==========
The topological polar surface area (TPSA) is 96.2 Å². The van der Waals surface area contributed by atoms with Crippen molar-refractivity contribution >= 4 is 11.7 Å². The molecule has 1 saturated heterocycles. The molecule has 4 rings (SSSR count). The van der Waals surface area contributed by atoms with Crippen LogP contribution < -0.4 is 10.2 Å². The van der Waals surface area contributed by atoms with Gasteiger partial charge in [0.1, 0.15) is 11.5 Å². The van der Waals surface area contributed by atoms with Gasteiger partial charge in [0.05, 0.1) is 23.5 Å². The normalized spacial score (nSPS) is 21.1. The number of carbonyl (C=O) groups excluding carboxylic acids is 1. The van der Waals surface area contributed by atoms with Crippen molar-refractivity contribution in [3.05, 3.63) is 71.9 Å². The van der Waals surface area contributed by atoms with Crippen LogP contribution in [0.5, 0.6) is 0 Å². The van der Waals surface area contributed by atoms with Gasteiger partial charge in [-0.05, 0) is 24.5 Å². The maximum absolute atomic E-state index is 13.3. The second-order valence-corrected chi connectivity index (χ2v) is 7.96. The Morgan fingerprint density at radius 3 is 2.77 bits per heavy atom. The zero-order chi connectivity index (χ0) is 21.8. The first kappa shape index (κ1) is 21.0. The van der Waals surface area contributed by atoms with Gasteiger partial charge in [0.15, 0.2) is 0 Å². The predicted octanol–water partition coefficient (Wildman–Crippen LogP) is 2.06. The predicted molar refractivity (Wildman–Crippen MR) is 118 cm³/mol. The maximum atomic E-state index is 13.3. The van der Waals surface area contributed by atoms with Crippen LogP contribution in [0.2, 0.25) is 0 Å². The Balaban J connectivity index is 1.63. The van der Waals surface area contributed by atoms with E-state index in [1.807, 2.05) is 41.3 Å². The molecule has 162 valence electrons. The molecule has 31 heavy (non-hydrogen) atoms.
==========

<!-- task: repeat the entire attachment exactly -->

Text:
The topological polar surface area (TPSA) is 96.2 Å². The van der Waals surface area contributed by atoms with Crippen molar-refractivity contribution >= 4 is 11.7 Å². The molecule has 1 saturated heterocycles. The molecule has 4 rings (SSSR count). The van der Waals surface area contributed by atoms with Crippen LogP contribution < -0.4 is 10.2 Å². The van der Waals surface area contributed by atoms with Gasteiger partial charge in [0.1, 0.15) is 11.5 Å². The van der Waals surface area contributed by atoms with Gasteiger partial charge in [0.05, 0.1) is 23.5 Å². The normalized spacial score (nSPS) is 21.1. The number of carbonyl (C=O) groups excluding carboxylic acids is 1. The van der Waals surface area contributed by atoms with Crippen molar-refractivity contribution in [3.05, 3.63) is 71.9 Å². The van der Waals surface area contributed by atoms with Crippen LogP contribution in [0.5, 0.6) is 0 Å². The van der Waals surface area contributed by atoms with Gasteiger partial charge in [-0.05, 0) is 24.5 Å². The maximum absolute atomic E-state index is 13.3. The second-order valence-corrected chi connectivity index (χ2v) is 7.96. The Morgan fingerprint density at radius 3 is 2.77 bits per heavy atom. The zero-order chi connectivity index (χ0) is 21.8. The first kappa shape index (κ1) is 21.0. The van der Waals surface area contributed by atoms with Gasteiger partial charge in [0.15, 0.2) is 0 Å². The predicted octanol–water partition coefficient (Wildman–Crippen LogP) is 2.06. The predicted molar refractivity (Wildman–Crippen MR) is 118 cm³/mol. The maximum atomic E-state index is 13.3. The van der Waals surface area contributed by atoms with Crippen LogP contribution in [0.2, 0.25) is 0 Å². The Balaban J connectivity index is 1.63. The van der Waals surface area contributed by atoms with E-state index in [1.807, 2.05) is 41.3 Å². The molecule has 162 valence electrons. The molecule has 31 heavy (non-hydrogen) atoms.